The overall probability of a pregnancy ending in miscarriage in the UK is 25 per cent at four weeks; 5 per cent at eight weeks; 1.7 per cent at 12 weeks; and 0.5 per cent at 16 weeks (Datayze, 2016). More than 80 per cent of miscarriages occur within the first 12 weeks of pregnancy.
If you haven’t experienced it personally, the idea of miscarriage might well conjure up thoughts of sad, but short-lived distress – but in my own experience, that couldn’t be more wrong. It is sad, but it certainly isn’t short-lived.
For those of us for whom the statistics don’t fall in our favour, and our baby becomes one of the 25 per cent lost during pregnancy, it can feel like suddenly being thrust into a world that is no longer familiar – with a story few want to read. There is a huge misconception that if your baby dies before he or she is born, it somehow “doesn’t count”. The experience is swept under the carpet, because the baby never made it to the real world. The earlier in the pregnancy the baby is lost, the stronger this misconception.
The government introduced paid parental leave for the loss of a baby for either parent after 24 weeks in April 2020; but now SNP MP Angela Crawley has called on the government to give both women and their partners the legal right to take three days paid leave if a pregnancy ends before 24 weeks. At the moment, women who lose a baby before that cut-off period are entitled only to sick leave – or unpaid leave. There is no formal provision for fathers or other partners.
Crawley introduced a private members’ bill to parliament in June, which is due to have its first full debate in December. If it passes, while three days would obviously not give a couple long enough to come to terms with the loss of their baby, what it would do is give them both a chance to catch their breath; to hold each other physically and emotionally in the total darkness of the early days.
Experiencing baby loss through miscarriage is not an illness, and we should not be allocating sick leave to suffering couples – but instead validate their experience and suffering with dedicated, paid time off.
Because this experience isn’t often talked about in the UK – or taught. As a result, we often grow up with unrealistic expectations of fertility and pregnancy; our education restricted to “how not to” rather than “what if?”. When we reach our childbearing years, we are unprepared for anything deviating from what we have been told is “normal”. People often think of miscarriage as a rare taboo – or even an extremely heavy period, spoken of in private and moved on from quickly with talk about “replacement babies” and sighs of relief.
While the physical aspect of miscarriage can be both brutal and traumatic, often it is not the blood loss or pain that lingers and haunts so many baby loss sufferers. There are other emotional elements – the deep and frightening darkness we enter; the messy, exhausting headspace that we occupy, the “ugly” feelings we have and feel ashamed by, and the confusion about how valid our grief and sadness is – and how long is acceptable to feel it for.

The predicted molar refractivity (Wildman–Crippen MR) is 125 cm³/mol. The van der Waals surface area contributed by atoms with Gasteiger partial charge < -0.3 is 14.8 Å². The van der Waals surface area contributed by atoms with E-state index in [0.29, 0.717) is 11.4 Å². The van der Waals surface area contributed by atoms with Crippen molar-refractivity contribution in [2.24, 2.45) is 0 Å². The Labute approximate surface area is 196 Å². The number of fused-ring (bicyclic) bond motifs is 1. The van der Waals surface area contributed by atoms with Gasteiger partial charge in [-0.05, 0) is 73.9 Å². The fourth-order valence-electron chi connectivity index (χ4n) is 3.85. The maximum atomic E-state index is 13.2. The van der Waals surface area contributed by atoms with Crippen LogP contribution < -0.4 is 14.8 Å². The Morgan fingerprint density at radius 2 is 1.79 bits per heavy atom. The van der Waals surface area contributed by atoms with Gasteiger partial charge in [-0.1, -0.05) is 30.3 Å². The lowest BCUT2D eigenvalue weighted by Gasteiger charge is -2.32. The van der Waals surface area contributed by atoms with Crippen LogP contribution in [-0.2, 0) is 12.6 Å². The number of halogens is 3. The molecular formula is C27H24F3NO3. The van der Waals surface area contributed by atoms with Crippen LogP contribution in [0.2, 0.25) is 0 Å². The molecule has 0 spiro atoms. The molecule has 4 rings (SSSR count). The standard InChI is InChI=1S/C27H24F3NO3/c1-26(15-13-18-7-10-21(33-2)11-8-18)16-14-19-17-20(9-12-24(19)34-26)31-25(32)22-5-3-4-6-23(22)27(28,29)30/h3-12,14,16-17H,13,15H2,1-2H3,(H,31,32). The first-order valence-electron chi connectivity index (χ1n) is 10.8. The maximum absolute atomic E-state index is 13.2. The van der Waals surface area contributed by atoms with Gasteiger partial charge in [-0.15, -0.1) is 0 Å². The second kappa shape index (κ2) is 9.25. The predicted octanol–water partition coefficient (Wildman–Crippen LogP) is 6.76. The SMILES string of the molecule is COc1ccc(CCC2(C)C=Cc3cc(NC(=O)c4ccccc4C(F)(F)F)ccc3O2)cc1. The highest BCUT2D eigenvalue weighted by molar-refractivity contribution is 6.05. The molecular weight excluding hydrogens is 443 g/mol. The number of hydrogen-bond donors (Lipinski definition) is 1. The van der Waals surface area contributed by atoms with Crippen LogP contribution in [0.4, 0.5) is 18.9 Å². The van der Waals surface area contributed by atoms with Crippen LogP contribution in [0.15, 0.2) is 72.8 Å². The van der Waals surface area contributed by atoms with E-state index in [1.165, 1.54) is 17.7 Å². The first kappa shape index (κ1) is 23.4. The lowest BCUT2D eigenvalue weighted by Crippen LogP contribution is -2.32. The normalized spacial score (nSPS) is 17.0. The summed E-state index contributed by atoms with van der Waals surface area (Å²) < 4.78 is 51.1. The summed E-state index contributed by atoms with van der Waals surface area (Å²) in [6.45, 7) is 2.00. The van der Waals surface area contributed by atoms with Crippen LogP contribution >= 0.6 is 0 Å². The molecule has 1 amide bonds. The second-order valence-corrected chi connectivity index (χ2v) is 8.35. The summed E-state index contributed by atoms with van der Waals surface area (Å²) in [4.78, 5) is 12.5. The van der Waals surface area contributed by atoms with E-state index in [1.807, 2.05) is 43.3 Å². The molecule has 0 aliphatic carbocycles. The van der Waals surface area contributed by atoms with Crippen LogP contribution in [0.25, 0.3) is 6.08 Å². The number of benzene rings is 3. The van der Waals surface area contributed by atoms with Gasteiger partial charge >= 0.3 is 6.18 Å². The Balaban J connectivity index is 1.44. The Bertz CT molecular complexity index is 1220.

The idea of becoming a mother is so intrinsic to our narrative as women that we often start the story as children; rehearsing motherhood as we roleplay, pushing our dollies round in prams. When we see the blue lines of a positive pregnancy test, these dreams and beliefs we’ve held since childhood become reality. But if a baby dies during pregnancy, our whole perception can suddenly alter.
When this happened to me, I came unstuck. I lost confidence. I started to distrust the world – after decades of social conditioning which had left me believing that my worth as a woman was dictated entirely by my ability to bring a baby into existence, I lost faith in my capabilities. I felt I was no longer living out the reality of motherhood that I’d expected, and that was expected of me – and I realised how little control we all have over our physical selves; how little knowledge we have of our own bodies.
For too long, miscarriage has been a taboo subject, shrouded in silence and misplaced shame. Because of this, we appear culturally to lack knowledge as to how to support individuals and couples who go through it. When confronted by baby loss – unless there is a common lived experience – all too often people seem to lack the emotional and mental resources to know how to deal with it; so say nothing.
But a lack of action or even recognition can invalidate someone’s suffering, and contribute to fears that our grief is somehow disproportionate to our experience. It can make us fear there is something wrong with us; that we are not coping. When this happens, we deny ourselves the space to grieve because we don’t feel entitled to the pain. This can, in turn, prevent our recovery – and often leads to longlasting negative mental health implications.
I believe that while baby loss cannot be completely understood at an emotional level unless you have first-hand experience of it, it can be understood at an educational level. What’s more, we can teach others how to react to those who have lost. People can learn what is helpful – and what is less so.
Miscarriage changes the course of lives forever, but it is still largely being treated as a minor illness; an event that requires “sick leave”. More workplaces must recognise the pain, isolation and trauma caused by baby loss at any gestation – as per Crawley’s bill – and then give couples the time they need together to grieve, to validate their heartbreak and to help them feel “seen”.
Bex Gunn is the co-creator of support platform and podcast The Worst Girl Gang Ever, for warrior women who have suffered miscarriage and pregnancy loss